Every country competing in the Olympic gymnastic events will send their athletes, their coaches and an envelope of American dollar bills. It's a necessary, if strange, part of the gymnastic rules, which requires $100 to send in an inquiry.
The inquiry is essentially the same as a challenge, something common in sports like football and now baseball. Gymnasts can inquire about their routine score before the following score is posted, which makes judges double-check and make sure they received the maximum number of points for their routine. Teams receive the money back if they win the inquiry, but it stays with the IOC if the inquiry is rejected.
On Monday, the United States' Laurie Hernandez and France's Marine Boyer both filed inquiries in the Olympics beam event. Boyer was just a 10th behind Simone Biles, who had a bronze finish. The $100 is required to make sure teams don't make capricious challenges, but at the Olympics level, you can imagine teams are happy to risk $100 if it means potential points being added and could be the difference between a medal.
Cameras didn't (or chose not to) catch coaches from the United States or France handing the money off. But when it does happen, like with Japan's gymnastics team in the 2012 Olympics as you can see below, the rule goes from odd to suspicious.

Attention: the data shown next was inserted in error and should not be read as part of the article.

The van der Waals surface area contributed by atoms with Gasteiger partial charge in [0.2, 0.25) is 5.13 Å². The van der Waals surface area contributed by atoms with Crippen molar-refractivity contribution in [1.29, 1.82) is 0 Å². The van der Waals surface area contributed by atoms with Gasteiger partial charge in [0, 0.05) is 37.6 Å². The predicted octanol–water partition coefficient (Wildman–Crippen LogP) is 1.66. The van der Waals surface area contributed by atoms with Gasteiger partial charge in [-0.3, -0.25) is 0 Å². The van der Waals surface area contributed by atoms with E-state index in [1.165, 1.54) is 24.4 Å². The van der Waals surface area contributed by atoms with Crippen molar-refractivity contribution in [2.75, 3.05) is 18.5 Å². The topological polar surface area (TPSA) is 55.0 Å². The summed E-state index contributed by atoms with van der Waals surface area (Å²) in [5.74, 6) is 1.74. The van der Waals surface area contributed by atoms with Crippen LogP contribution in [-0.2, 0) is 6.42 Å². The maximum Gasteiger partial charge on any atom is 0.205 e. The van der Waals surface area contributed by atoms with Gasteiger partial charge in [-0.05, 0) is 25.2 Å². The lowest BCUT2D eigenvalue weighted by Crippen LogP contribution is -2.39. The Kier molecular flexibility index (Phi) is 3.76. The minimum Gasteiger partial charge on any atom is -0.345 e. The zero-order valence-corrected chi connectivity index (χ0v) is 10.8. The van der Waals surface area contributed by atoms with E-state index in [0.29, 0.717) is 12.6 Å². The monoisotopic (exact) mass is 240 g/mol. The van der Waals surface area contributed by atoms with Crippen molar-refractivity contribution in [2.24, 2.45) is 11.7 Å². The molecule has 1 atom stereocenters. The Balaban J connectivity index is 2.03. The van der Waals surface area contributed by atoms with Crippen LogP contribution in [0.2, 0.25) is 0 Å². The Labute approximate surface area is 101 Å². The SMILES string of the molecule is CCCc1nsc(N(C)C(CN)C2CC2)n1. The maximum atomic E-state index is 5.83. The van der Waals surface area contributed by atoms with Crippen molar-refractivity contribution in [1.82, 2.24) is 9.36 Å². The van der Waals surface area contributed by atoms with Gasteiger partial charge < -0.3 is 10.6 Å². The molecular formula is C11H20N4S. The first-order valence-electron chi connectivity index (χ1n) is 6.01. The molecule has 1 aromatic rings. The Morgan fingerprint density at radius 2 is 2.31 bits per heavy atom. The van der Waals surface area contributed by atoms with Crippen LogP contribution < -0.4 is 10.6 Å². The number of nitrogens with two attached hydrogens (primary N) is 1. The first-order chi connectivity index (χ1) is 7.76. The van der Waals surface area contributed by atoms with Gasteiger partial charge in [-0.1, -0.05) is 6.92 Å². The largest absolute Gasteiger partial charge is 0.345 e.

You can easily see the $100 bill in the photo there as Japan filed their inquiry. Suddenly, a rule looks more like bribery, even though the money has no effect on how the judges would rule on a points decision. It's just so the inquiries aren't used frivolously.
Japan actually won their inquiry and received additional points for one of its gymnast's routines. Often, this is how inquiries play out, when coaches notice a move that should earn points that aren't properly awarded. As was the case on Monday, it was probably just two gymnasts being extra sure. At the Olympics, betting $100 on a chance for even an extra 10th of a point is well worth it. You'll probably never have this chance again.
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